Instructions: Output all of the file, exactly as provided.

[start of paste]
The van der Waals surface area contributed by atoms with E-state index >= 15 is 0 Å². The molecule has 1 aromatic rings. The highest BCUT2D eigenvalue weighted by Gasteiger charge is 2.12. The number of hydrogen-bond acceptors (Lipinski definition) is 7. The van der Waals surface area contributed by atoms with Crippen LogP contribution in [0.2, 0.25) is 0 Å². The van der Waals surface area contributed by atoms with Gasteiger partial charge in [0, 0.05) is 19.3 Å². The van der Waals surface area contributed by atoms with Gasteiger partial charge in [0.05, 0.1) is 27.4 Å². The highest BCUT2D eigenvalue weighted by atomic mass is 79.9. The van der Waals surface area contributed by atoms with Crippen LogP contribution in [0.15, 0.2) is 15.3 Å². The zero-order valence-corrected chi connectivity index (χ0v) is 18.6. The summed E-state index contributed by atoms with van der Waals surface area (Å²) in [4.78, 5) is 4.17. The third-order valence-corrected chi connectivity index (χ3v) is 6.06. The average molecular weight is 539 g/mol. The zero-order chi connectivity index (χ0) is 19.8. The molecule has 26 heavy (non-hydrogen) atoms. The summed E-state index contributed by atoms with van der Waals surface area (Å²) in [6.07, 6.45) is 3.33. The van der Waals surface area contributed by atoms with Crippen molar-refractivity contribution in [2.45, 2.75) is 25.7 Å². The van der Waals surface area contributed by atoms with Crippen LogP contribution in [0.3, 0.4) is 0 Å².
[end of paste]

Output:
The van der Waals surface area contributed by atoms with E-state index >= 15 is 0 Å². The molecule has 1 aromatic rings. The highest BCUT2D eigenvalue weighted by Gasteiger charge is 2.12. The number of hydrogen-bond acceptors (Lipinski definition) is 7. The van der Waals surface area contributed by atoms with Crippen LogP contribution in [0.2, 0.25) is 0 Å². The van der Waals surface area contributed by atoms with Gasteiger partial charge in [0, 0.05) is 19.3 Å². The van der Waals surface area contributed by atoms with Gasteiger partial charge in [0.05, 0.1) is 27.4 Å². The highest BCUT2D eigenvalue weighted by atomic mass is 79.9. The van der Waals surface area contributed by atoms with Crippen LogP contribution in [0.15, 0.2) is 15.3 Å². The zero-order valence-corrected chi connectivity index (χ0v) is 18.6. The summed E-state index contributed by atoms with van der Waals surface area (Å²) in [4.78, 5) is 4.17. The third-order valence-corrected chi connectivity index (χ3v) is 6.06. The average molecular weight is 539 g/mol. The zero-order chi connectivity index (χ0) is 19.8. The molecule has 26 heavy (non-hydrogen) atoms. The summed E-state index contributed by atoms with van der Waals surface area (Å²) in [6.07, 6.45) is 3.33. The van der Waals surface area contributed by atoms with Crippen molar-refractivity contribution in [2.45, 2.75) is 25.7 Å². The van der Waals surface area contributed by atoms with Crippen LogP contribution in [0.3, 0.4) is 0 Å².